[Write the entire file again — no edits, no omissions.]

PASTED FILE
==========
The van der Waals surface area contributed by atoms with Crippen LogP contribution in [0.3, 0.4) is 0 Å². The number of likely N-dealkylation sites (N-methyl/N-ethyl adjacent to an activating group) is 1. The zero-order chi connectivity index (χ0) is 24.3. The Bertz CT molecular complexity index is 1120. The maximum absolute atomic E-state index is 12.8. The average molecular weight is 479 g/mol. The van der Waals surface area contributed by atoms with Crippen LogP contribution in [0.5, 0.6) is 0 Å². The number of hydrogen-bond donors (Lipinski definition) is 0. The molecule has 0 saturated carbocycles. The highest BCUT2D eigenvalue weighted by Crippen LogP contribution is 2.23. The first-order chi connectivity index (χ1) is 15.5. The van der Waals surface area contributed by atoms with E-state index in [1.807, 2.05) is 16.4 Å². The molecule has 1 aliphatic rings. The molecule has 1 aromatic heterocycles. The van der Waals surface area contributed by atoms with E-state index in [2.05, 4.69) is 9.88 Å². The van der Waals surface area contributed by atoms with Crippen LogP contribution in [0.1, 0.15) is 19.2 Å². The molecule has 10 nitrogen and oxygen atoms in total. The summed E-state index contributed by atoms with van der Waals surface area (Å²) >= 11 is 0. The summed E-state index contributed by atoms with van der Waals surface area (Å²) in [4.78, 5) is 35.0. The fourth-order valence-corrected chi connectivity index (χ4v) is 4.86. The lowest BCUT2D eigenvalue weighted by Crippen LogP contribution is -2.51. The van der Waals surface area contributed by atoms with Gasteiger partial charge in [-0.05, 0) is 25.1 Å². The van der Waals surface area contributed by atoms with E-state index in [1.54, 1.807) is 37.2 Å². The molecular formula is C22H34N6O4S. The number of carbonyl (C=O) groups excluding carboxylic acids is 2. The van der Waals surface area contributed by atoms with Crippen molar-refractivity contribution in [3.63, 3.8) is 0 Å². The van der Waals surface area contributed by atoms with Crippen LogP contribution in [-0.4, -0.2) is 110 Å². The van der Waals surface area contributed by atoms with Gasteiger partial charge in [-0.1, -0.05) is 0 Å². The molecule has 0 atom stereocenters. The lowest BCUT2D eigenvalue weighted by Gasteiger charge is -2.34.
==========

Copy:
The van der Waals surface area contributed by atoms with Crippen LogP contribution in [0.3, 0.4) is 0 Å². The number of likely N-dealkylation sites (N-methyl/N-ethyl adjacent to an activating group) is 1. The zero-order chi connectivity index (χ0) is 24.3. The Bertz CT molecular complexity index is 1120. The maximum absolute atomic E-state index is 12.8. The average molecular weight is 479 g/mol. The van der Waals surface area contributed by atoms with Crippen LogP contribution in [0.5, 0.6) is 0 Å². The number of hydrogen-bond donors (Lipinski definition) is 0. The molecule has 0 saturated carbocycles. The highest BCUT2D eigenvalue weighted by Crippen LogP contribution is 2.23. The first-order chi connectivity index (χ1) is 15.5. The van der Waals surface area contributed by atoms with E-state index in [1.807, 2.05) is 16.4 Å². The molecule has 1 aliphatic rings. The molecule has 1 aromatic heterocycles. The van der Waals surface area contributed by atoms with E-state index in [2.05, 4.69) is 9.88 Å². The van der Waals surface area contributed by atoms with Crippen LogP contribution in [0.1, 0.15) is 19.2 Å². The molecule has 10 nitrogen and oxygen atoms in total. The summed E-state index contributed by atoms with van der Waals surface area (Å²) >= 11 is 0. The summed E-state index contributed by atoms with van der Waals surface area (Å²) in [4.78, 5) is 35.0. The fourth-order valence-corrected chi connectivity index (χ4v) is 4.86. The lowest BCUT2D eigenvalue weighted by Crippen LogP contribution is -2.51. The van der Waals surface area contributed by atoms with Gasteiger partial charge in [-0.05, 0) is 25.1 Å². The van der Waals surface area contributed by atoms with E-state index in [1.54, 1.807) is 37.2 Å². The molecular formula is C22H34N6O4S. The number of carbonyl (C=O) groups excluding carboxylic acids is 2. The van der Waals surface area contributed by atoms with Crippen molar-refractivity contribution in [3.63, 3.8) is 0 Å². The van der Waals surface area contributed by atoms with Crippen LogP contribution in [-0.4, -0.2) is 110 Å². The van der Waals surface area contributed by atoms with Gasteiger partial charge in [-0.1, -0.05) is 0 Å². The molecule has 0 atom stereocenters. The lowest BCUT2D eigenvalue weighted by Gasteiger charge is -2.34.